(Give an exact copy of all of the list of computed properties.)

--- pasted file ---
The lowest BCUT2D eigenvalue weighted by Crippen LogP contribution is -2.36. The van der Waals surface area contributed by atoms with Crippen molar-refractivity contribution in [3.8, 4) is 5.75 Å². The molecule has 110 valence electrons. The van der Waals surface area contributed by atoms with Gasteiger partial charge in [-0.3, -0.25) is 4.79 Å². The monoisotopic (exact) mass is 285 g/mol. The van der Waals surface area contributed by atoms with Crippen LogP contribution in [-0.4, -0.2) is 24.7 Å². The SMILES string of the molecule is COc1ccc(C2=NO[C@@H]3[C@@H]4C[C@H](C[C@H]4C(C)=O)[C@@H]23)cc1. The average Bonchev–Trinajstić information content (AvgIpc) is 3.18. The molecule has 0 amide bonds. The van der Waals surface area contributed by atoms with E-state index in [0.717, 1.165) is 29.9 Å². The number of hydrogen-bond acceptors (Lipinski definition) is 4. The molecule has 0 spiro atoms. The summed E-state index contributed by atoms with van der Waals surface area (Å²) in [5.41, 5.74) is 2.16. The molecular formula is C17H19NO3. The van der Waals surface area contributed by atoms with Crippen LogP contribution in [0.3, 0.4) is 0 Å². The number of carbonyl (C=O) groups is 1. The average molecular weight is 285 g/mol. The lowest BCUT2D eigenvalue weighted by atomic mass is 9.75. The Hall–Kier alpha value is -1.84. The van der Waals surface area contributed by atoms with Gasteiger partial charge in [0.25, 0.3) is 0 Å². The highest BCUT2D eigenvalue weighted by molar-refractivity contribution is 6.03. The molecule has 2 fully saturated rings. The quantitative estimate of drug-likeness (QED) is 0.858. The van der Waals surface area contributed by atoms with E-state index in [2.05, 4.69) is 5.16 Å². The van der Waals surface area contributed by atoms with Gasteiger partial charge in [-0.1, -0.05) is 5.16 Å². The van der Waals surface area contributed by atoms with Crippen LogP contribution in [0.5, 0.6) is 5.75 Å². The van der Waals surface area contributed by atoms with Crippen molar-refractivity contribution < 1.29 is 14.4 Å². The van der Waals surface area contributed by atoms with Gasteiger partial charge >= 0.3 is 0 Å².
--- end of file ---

The lowest BCUT2D eigenvalue weighted by Crippen LogP contribution is -2.36. The van der Waals surface area contributed by atoms with Crippen molar-refractivity contribution in [3.8, 4) is 5.75 Å². The molecule has 110 valence electrons. The van der Waals surface area contributed by atoms with Gasteiger partial charge in [-0.3, -0.25) is 4.79 Å². The monoisotopic (exact) mass is 285 g/mol. The van der Waals surface area contributed by atoms with Crippen LogP contribution in [-0.4, -0.2) is 24.7 Å². The SMILES string of the molecule is COc1ccc(C2=NO[C@@H]3[C@@H]4C[C@H](C[C@H]4C(C)=O)[C@@H]23)cc1. The average Bonchev–Trinajstić information content (AvgIpc) is 3.18. The molecule has 0 amide bonds. The van der Waals surface area contributed by atoms with E-state index in [0.717, 1.165) is 29.9 Å². The number of hydrogen-bond acceptors (Lipinski definition) is 4. The molecule has 0 spiro atoms. The summed E-state index contributed by atoms with van der Waals surface area (Å²) in [5.41, 5.74) is 2.16. The molecular formula is C17H19NO3. The van der Waals surface area contributed by atoms with Crippen LogP contribution in [0.3, 0.4) is 0 Å². The number of carbonyl (C=O) groups is 1. The average molecular weight is 285 g/mol. The lowest BCUT2D eigenvalue weighted by atomic mass is 9.75. The Hall–Kier alpha value is -1.84. The van der Waals surface area contributed by atoms with Gasteiger partial charge in [0.25, 0.3) is 0 Å². The highest BCUT2D eigenvalue weighted by molar-refractivity contribution is 6.03. The molecule has 2 fully saturated rings. The quantitative estimate of drug-likeness (QED) is 0.858. The van der Waals surface area contributed by atoms with E-state index in [2.05, 4.69) is 5.16 Å². The van der Waals surface area contributed by atoms with Gasteiger partial charge in [-0.1, -0.05) is 5.16 Å². The van der Waals surface area contributed by atoms with Crippen LogP contribution in [0.5, 0.6) is 5.75 Å². The van der Waals surface area contributed by atoms with Crippen molar-refractivity contribution < 1.29 is 14.4 Å². The van der Waals surface area contributed by atoms with Gasteiger partial charge >= 0.3 is 0 Å².